Additionally, this is a good way to remove re-sold collection accounts. Sometimes, charged-off debts are passed from a buyer to another. Such portfolios include imperfect account info. Hence the collector fails to confirm the original debt. Good credit repair services save your day here and will help you get these accounts removed. One such company is Lexington Law Credit Repair.
Re-aging your account
It is a way of keeping updated account information. It is done by changing reported data points to credit bureaus. Account raging is of 2 types:
- While one works in your favor, it helps you to remove negative credit report items.
- The other is harmful as it is raised when a collector resets a decree of limitation over a given collection action.
Your positive re-aging will happen when a creditor updates an account status. It also brings in the current data. You may miss a payment by 30 days, and then the late payment might get reported to the credit bureau. It may also appear negative in the report.
If you clear the next monthly payment, you still stay behind. Your account is still delinquent and your credit report shows you behind. Try and catch up so that you stick to get negative items removed month after month.
In re-aging, a creditor tells the bureau that your account is current. You can negotiate the same when you schedule a repayment strategy. Making payments induce them to agree and re-age your account. This is not only legitimate, but also a legal way to remove delinquent accounts.
In another re-aging system, your debt collection account gets removed. Your collector has 7 years from the date your account became delinquent. Notorious collectors try to re-age this collection account and change delinquency date. So, they can eventually collect for longer.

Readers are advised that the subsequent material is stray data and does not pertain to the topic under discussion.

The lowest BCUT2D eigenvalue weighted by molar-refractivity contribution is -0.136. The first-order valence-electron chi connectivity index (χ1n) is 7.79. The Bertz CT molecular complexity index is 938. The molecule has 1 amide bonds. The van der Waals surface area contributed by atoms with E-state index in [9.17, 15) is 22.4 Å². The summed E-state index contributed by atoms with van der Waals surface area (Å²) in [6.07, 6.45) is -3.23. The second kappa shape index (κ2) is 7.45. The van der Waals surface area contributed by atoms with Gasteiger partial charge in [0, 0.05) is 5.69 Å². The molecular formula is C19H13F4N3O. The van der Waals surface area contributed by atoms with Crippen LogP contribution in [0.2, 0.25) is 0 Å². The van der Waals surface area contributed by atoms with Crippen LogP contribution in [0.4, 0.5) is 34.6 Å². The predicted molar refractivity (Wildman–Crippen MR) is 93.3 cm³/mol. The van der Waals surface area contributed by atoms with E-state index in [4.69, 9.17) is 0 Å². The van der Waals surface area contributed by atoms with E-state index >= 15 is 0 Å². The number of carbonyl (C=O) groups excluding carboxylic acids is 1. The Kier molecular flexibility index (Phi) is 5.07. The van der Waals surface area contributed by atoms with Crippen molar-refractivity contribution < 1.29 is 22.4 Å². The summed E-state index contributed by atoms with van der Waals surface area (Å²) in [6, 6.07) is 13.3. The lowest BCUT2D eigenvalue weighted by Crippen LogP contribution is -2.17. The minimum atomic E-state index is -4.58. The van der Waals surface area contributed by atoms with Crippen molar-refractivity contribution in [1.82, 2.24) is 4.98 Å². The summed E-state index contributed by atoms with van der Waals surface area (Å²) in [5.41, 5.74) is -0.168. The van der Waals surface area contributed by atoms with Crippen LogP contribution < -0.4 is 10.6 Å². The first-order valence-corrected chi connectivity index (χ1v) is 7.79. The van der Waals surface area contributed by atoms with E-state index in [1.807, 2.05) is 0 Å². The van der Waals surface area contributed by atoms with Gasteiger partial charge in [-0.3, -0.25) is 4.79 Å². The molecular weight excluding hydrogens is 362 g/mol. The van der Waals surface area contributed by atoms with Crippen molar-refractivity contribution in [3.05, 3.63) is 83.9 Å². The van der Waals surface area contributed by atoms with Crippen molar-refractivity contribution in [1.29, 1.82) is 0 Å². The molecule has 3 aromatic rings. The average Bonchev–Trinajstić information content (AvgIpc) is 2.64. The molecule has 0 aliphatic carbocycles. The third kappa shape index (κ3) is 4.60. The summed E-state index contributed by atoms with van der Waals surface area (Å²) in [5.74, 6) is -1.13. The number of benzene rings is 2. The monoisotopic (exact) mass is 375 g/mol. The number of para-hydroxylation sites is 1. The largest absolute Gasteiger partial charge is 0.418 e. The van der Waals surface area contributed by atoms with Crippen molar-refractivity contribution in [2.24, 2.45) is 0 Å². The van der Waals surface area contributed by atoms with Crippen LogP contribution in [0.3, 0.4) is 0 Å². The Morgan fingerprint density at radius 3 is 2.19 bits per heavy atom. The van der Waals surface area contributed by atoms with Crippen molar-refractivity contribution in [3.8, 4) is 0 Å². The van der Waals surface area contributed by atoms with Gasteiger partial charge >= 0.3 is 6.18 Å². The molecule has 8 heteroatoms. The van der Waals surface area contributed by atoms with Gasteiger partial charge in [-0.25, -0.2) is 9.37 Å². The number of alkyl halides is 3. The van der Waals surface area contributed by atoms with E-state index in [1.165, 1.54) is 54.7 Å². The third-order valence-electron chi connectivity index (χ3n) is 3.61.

Dispute submission to a credit bureau
The FCRA or the Fair Credit Reporting Act outlines the type of information that could be registered on your credit report and for how long. According to the FCRA, you have a right to receive a correct credit report. This provision allows you to dispute any potential errors with the credit bureau.
These disputes could get resolved via email. A recently ordered copy of your credit report can be submitted online to the credit bureau. In your email for dispute, write about the anomalies in the credit report and submit copies of proof. The bureau will investigate with the correct business and only then remove entries that are errors.
Dispute directly with the business instead of the credit bureau
You can sometimes choose to bypass the credit bureau and try to settle the dispute directly with the business which reported an error. It could be a card issuer or a bank.
Raise the dispute in writing so that the business can do an investigation in depth. If it is a genuine error, they will notify the credit bureau about this error and ask them to correct the credit report with your name on it.
Pay for delete offer